Public Input Sought on VTA's Transit Service Redesign Draft Plan1/27/2017 1:00 PM |
VTA scheduled a series of nine public meetings to gather input on its Transit Service Redesign Draft Plan from members of the community. The VTA public meeting locations and times are scheduled as follows:
- Wednesday, January 11 at 6pm, San Jose Silicon Valley Chamber of Commerce, 101 W. Santa Clara St., San Jose
- Thursday, January 12 at 6pm, Milpitas Public Library, 160 N. Main St., Milpitas
- Wednesday, January 18 at 6pm, Cupertino Quinlan Center, 10185 N. Stelling Rd., Cupertino
- Thursday, January 19 at 6pm, Palo Alto City Hall, Council Chambers, 250 Hamilton Ave., Palo Alto
- Monday, January 23 at 6pm, Campbell Library, Community Room 77 Harrison Ave., Campbell
- Monday, February 6 at 6pm, Adobe Building, 157 Moffett Blvd., Mountain View
- Monday, February 13 at 6pm, Alum Rock Branch Library, 3090 Alum Rock Ave., San Jose
- Wednesday, February 15 at 6pm, Gilroy Library, 350 W. Sixth St., Gilroy
- Thursday, February 16 at 6pm, Southside Community and Senior Center, 5585 Cottle Rd., San Jose
VTA’s Board of Directors approved the release of the FY18-19 Draft Transit Service Plan for public review on January 5, 2017. VTA is seeking input for final plan development. The Draft Plan proposes changes to transit routes to accomplish three main goals:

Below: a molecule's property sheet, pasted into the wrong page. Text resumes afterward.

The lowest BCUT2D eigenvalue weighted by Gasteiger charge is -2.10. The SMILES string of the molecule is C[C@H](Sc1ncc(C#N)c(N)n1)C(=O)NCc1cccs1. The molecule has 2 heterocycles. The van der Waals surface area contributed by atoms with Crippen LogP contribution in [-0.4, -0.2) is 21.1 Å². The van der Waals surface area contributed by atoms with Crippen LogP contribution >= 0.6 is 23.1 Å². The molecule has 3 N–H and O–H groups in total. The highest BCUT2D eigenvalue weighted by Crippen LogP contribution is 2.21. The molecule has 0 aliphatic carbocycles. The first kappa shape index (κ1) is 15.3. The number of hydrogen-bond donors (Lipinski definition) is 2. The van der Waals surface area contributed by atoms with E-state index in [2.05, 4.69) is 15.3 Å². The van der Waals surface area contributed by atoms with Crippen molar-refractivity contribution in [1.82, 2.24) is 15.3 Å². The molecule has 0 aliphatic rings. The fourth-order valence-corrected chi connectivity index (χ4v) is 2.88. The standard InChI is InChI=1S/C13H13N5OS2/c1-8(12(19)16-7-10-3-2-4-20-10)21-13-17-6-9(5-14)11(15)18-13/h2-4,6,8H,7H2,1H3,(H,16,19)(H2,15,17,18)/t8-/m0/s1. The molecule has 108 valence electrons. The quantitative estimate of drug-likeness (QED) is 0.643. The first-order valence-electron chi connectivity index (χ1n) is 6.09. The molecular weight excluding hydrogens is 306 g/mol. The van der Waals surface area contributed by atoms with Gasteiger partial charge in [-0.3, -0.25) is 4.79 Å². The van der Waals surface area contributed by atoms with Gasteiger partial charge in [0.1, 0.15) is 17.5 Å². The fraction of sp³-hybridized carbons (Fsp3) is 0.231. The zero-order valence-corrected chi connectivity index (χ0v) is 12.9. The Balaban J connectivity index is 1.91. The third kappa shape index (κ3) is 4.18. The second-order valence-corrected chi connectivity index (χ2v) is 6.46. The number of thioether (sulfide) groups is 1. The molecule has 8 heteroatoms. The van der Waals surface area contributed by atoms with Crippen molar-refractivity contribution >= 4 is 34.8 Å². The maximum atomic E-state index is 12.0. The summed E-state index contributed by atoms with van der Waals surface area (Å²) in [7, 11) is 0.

The proposed plan would locate more service and frequencies in the places that have higher ridership, and density, walkability and a mix of land uses. The Draft Plan proposes reducing in areas with less ridership, low-density and automobile-oriented. This follows direction by VTA’s Board to increase the amount of funds spent on ridership-oriented routes and decrease spending on coverage-oriented routes. About half of current VTA transit riders would see increases in frequency while about 10 to 15 percent would see decreases in frequency or discontinued service—though many of these riders would be able to make their trip by a different route or combination of routes.
Implementing the Draft Plan would increase the number of residents within a short walk of 15-minute or better service by about 17% over the current network. The number of jobs within a short walk of frequent service would increase by about 27% over the current network. The Draft Plan would also create a grid of frequent, all-day routes that would enable many more trips to be made on the frequent network. When transit routes become more frequent, trip durations decrease, reliability increases and transfers between frequent routes become shorter and more convenient.
The Draft Plan proposes two new frequent Rapid routes, the 500 and 523. Rapid 500 would provide limited stop service between Diridon Station and the Berryessa BART Station, in the future this will be served by BART. Rapid 523 would enhance existing Route 323 with faster travel between North Sunnyvale, De Anza College, Santana Row/Valley Fair, Downtown San Jose and the Berryessa BART Station.
Improve Overall Efficiencies